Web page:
Following Thriller, a whopping 12 other albums yielded such hauls on the Hot 100 in the '80s, including Jackson's 1987 follow-up Bad. Of those 13 sets, two were released on Epic Records (Jackson's smashes) and three on then-CBS/now-Sony Music sister label Columbia Records: Bruce Springsteen's Born in the U.S.A., George Michael's Faith and New Kids on the Block's Hangin' Tough.
That Epic and Columbia played such a key role in starting the movement toward albums boasting five or more top 10 Hot 100 hits isn't a coincidence. And, while Thriller was the first such hit-packed LP, seeds were sown with an earlier album: REO Speedwagon's Hi Fidelity, released on Epic in 1980. (The set topped the Billboard 200 for 15 weeks, beginning Feb. 21, 1981.)
How did the Kevin Cronin-fronted band cause waves that, 35 years later, are still helping Swift sail to rarely charted waters?
'ONE OF THOSE MAGIC RECORDS'
Ron McCarrell served as Epic vice president of marketing in 1979-87, thus, dating to when the label released Jackson's 1979 album Off the Wall, which generated four Hot 100 top 10s. Notably, two years earlier, Fleetwood Mac had released Rumours, on Reprise/Warner Bros., which became the first album to produce a quartet of top 10 Hot 100 hits.
McCarrell says that several factors converged to help instill a new template for singles releases in those years, with Hi Infidelity especially at the forefront of the shift (even if it produced two Hot 100 top 10s, not four). Key reasons why: changes in Epic's marketing department, as well as at radio.
"In 1980, I'd been at Epic a year and we had a new team, led by general manager Don Dempsey," McCarrell recalls. "REO Speedwagon represented [our team's] first No. 1 album [Hi Infidelity] and single ['Keep On Loving You,' on the March 21, 1981 Hot 100]."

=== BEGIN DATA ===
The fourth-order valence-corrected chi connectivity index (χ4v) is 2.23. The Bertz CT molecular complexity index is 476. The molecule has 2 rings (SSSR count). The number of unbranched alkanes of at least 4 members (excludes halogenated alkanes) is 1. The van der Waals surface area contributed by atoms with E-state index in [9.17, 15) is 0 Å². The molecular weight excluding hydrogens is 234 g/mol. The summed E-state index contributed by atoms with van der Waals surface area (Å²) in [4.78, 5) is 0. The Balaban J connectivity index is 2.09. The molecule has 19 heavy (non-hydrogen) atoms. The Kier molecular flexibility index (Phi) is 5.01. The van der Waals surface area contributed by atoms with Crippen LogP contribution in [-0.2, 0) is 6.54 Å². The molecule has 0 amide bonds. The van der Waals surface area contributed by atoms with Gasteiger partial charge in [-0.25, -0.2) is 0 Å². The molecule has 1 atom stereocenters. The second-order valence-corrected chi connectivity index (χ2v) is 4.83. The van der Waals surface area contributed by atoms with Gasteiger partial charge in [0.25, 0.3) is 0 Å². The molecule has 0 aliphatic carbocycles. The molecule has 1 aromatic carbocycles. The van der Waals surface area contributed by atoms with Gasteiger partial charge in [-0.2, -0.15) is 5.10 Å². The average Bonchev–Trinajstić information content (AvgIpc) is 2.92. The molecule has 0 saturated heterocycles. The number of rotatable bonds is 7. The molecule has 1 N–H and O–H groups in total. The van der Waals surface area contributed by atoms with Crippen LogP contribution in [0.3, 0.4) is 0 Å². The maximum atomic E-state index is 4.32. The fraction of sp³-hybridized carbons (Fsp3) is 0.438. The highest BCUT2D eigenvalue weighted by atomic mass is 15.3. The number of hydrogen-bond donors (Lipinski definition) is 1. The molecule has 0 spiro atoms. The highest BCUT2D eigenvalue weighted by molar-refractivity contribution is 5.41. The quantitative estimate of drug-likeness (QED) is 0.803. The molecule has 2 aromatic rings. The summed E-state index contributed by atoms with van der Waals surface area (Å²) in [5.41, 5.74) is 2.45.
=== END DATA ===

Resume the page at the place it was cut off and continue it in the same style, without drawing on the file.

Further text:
The success bred bold thinking in order to play to the strengths of a changing radio landscape at the time.
"It was the band's moment, and we had [the then-burgeoning] album-oriented rock on FM radio and the top 40 format on AM, primarily. Sometimes they intersected," McCarrell says. "In this case, REO Speedwagon had good acceptance at album rock. They were a touring act and had been building leading up to Hi Infidelity.
"'Keep On Loving You' was one of those magic records, a 'power ballad.' It was still acceptable to rock and enough of a pop-sounding record that the top 40 guys really liked it, too."
With multiformat appeal, an element not quite as entrenched even a few years earlier when Rumours reigned, REO Speedwagon helped labels motor to a new model, thanks to its hit love song. "Bang, it took off," McCarrell says. More importantly: "Album sales went through the roof.
"When you have that base of album sales, that's the time to maximize that strength and take advantage of running singles up the charts."
To that thinking, Epic followed "Keep On Loving You" with midtempo classic "Take It On the Run," which reached No. 5 on the Hot 100. Third single, the rocky "Don't Let Him Go," rose to No. 24 and fourth release "In Your Letter," with its pop-friendly doo-wop undertones, became the LP's fourth top 40 Hot 100 hit, climbing to No. 20.
'LOOK AT WHAT THESE GUYS ARE DOING'